More than a few of us do consider taking their daily chores and moving to another seaside resort in a country where your rent is less than a car payment.
It’s a fantasy because while it might be affordable, few people actually end up doing it. There are things to consider other than rent when moving to a far-flung beach town. Stuff like “does anyone speak English?” Or “is the food edible?” Or “is there Wi-Fi?” Miss these answers and your turquoise-watered fantasy turns into an experience so stressful you end up back in America before getting your first sun burn.
But all over the world – even in the US – there are beautiful beach towns where you can live your life better than you do now. Here are top four:
Monthly cost of living: $1,000
It is hard to believe that a region with a 100-mile [100 km] coastline, narrow rocky roads, and more sun than pretty much anywhere else in Europe has a cost of living this low. Best of all, most of the region speaks English, and it houses 100,000 expats from all over the world.
And the city is cheap. A three-bedroom apartment will cost you about $ 600, but if you don’t need a lot of space, $ 325 will get you one bedroom directly in the city center. Milk is less than $ 3 a liter. Beer for two dollars. Eating dinner is less than $ 10. You get the idea.
And if you miss home, go to Lisbon and take a six-hour flight from the East Coast.
Monthly cost of living: $1,800
Living in Cagagena is like going on a hot Caribbean vacation every single day of your life. And that goes for partiers, history buffs, and outdoor enthusiasts alike. Snorkeling and scuba diving here is one of the best places in the Caribbean, and it costs about $ 30 per trip.
The city’s historic center is a Spanish Colonial architecture museum, and a wide walkway extends all the way down to the main harbor.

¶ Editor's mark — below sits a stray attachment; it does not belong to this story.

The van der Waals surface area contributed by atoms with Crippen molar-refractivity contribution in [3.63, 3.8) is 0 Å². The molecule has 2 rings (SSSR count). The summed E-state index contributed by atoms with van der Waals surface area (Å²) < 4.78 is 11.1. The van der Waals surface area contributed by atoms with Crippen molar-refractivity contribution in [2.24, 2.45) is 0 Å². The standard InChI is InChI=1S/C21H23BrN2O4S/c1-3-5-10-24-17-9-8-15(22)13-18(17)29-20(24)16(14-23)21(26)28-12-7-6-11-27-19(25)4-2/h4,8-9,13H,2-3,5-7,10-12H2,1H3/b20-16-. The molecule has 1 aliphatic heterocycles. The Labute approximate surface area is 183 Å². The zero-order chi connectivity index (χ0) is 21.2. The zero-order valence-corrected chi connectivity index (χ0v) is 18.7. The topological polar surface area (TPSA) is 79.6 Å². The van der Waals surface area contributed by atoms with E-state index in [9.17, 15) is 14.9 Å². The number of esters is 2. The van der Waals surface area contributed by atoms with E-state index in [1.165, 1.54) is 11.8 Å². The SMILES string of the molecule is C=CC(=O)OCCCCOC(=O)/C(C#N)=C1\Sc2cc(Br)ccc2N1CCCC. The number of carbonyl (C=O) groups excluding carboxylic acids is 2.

Nightlife is as hot as you would expect in Colombia, and having fun at a nightclub like Drake in South Beach will run you around $ 100 if you do it right. TOO hard and fear not; health care in Cartagena is surprisingly good, with large hospitals and comprehensive health insurance for under $50 a month. Cry if you need to.
Hoi An, Vietnam
Monthly cost of living: $550 to $1,100
Large Vietnamese cities such as Hanoi and Ho Chi Minh receive a lot of expat love, but neither boasts much of a beach. Hoi An, on the other hand, is not only bordered on one side by spectacular green mountains, it’s also a skip and a jump from spectacular stretches of sand you’ll have largely to yourself.
The old city is a UNESCO World Heritage Site, and you can get a house or an apartment for as little as $ 300 a month, $500 for a nice one with everything included. Fully feel the location of your best bet to rent a motorcycle (about $ 45 a month). In such a fine place, you would be advised not to do so.
Monthly cost of living: $1,155
Tech startup whiz kid looking to get out of the country before anyone starts asking what your company actually does? Head to Morocco, which, thanks to its hyper-fast internet connection and proximity to Western Europe, has become a hot destination for entrepreneurs cutting personal costs to support their tech ventures. Your rent plus a chic co-working space will run about $400/month combined, meaning you won’t be stuck looking for a buyout from your beachfront villa all the time.
Taghazout has become one of the largest cities in the western North Atlantic, where you will see people carrying surfboards with Middle Eastern bazaars like they might a basket of fruit.